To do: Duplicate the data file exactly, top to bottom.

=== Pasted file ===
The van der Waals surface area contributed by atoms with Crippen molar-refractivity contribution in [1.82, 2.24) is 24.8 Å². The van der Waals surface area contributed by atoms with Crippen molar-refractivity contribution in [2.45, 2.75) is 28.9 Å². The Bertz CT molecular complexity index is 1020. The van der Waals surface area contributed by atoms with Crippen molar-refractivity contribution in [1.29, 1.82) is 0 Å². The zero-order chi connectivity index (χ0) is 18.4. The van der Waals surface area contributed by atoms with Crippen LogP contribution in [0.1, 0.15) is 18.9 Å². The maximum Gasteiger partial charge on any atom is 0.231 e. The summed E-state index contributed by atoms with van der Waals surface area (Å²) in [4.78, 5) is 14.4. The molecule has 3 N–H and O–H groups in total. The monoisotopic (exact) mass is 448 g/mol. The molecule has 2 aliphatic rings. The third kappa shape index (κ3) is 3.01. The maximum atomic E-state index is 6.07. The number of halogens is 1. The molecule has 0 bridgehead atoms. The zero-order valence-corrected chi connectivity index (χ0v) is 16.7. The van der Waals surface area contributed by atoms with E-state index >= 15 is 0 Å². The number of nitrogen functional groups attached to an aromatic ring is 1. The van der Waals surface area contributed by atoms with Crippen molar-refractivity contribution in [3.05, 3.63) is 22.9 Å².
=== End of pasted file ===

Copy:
The van der Waals surface area contributed by atoms with Crippen molar-refractivity contribution in [1.82, 2.24) is 24.8 Å². The van der Waals surface area contributed by atoms with Crippen molar-refractivity contribution in [2.45, 2.75) is 28.9 Å². The Bertz CT molecular complexity index is 1020. The van der Waals surface area contributed by atoms with Crippen molar-refractivity contribution in [1.29, 1.82) is 0 Å². The zero-order chi connectivity index (χ0) is 18.4. The van der Waals surface area contributed by atoms with Crippen LogP contribution in [0.1, 0.15) is 18.9 Å². The maximum Gasteiger partial charge on any atom is 0.231 e. The summed E-state index contributed by atoms with van der Waals surface area (Å²) in [4.78, 5) is 14.4. The molecule has 3 N–H and O–H groups in total. The monoisotopic (exact) mass is 448 g/mol. The molecule has 2 aliphatic rings. The third kappa shape index (κ3) is 3.01. The maximum atomic E-state index is 6.07. The number of halogens is 1. The molecule has 0 bridgehead atoms. The zero-order valence-corrected chi connectivity index (χ0v) is 16.7. The van der Waals surface area contributed by atoms with E-state index >= 15 is 0 Å². The number of nitrogen functional groups attached to an aromatic ring is 1. The van der Waals surface area contributed by atoms with Crippen molar-refractivity contribution in [3.05, 3.63) is 22.9 Å².